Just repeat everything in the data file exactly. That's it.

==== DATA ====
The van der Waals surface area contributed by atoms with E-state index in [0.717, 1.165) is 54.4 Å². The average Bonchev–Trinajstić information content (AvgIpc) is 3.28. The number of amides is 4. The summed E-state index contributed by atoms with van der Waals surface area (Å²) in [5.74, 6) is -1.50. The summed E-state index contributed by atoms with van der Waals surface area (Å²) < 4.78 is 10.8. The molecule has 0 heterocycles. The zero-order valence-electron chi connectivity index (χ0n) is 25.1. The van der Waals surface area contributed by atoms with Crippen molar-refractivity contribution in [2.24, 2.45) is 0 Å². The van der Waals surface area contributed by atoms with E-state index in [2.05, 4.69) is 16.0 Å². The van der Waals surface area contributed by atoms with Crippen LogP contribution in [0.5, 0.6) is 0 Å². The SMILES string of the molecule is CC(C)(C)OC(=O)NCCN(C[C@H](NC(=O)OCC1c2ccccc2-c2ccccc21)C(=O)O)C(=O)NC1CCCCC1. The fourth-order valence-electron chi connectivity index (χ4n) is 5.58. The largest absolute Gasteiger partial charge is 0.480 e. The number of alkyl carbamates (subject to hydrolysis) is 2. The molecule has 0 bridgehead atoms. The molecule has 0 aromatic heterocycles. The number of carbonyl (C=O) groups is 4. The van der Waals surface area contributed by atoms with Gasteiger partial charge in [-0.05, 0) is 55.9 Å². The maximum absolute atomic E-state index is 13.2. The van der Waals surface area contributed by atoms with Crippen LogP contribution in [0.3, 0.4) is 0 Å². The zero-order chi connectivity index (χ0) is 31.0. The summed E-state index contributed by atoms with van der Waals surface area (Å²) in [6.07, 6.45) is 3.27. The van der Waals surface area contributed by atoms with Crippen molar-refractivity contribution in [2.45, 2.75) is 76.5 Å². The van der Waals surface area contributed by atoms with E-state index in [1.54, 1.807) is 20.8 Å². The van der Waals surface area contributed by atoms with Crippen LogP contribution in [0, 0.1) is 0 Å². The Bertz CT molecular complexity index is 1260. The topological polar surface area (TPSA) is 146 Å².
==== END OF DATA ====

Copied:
The van der Waals surface area contributed by atoms with E-state index in [0.717, 1.165) is 54.4 Å². The average Bonchev–Trinajstić information content (AvgIpc) is 3.28. The number of amides is 4. The summed E-state index contributed by atoms with van der Waals surface area (Å²) in [5.74, 6) is -1.50. The summed E-state index contributed by atoms with van der Waals surface area (Å²) < 4.78 is 10.8. The molecule has 0 heterocycles. The zero-order valence-electron chi connectivity index (χ0n) is 25.1. The van der Waals surface area contributed by atoms with Crippen molar-refractivity contribution in [2.24, 2.45) is 0 Å². The van der Waals surface area contributed by atoms with E-state index in [2.05, 4.69) is 16.0 Å². The van der Waals surface area contributed by atoms with Crippen LogP contribution in [0.5, 0.6) is 0 Å². The SMILES string of the molecule is CC(C)(C)OC(=O)NCCN(C[C@H](NC(=O)OCC1c2ccccc2-c2ccccc21)C(=O)O)C(=O)NC1CCCCC1. The fourth-order valence-electron chi connectivity index (χ4n) is 5.58. The largest absolute Gasteiger partial charge is 0.480 e. The number of alkyl carbamates (subject to hydrolysis) is 2. The molecule has 0 bridgehead atoms. The molecule has 0 aromatic heterocycles. The number of carbonyl (C=O) groups is 4. The van der Waals surface area contributed by atoms with Gasteiger partial charge in [-0.05, 0) is 55.9 Å². The maximum absolute atomic E-state index is 13.2. The van der Waals surface area contributed by atoms with Crippen LogP contribution in [0.3, 0.4) is 0 Å². The zero-order chi connectivity index (χ0) is 31.0. The summed E-state index contributed by atoms with van der Waals surface area (Å²) in [6.07, 6.45) is 3.27. The van der Waals surface area contributed by atoms with Crippen molar-refractivity contribution in [2.45, 2.75) is 76.5 Å². The van der Waals surface area contributed by atoms with E-state index in [1.54, 1.807) is 20.8 Å². The van der Waals surface area contributed by atoms with Crippen LogP contribution in [0, 0.1) is 0 Å². The Bertz CT molecular complexity index is 1260. The topological polar surface area (TPSA) is 146 Å².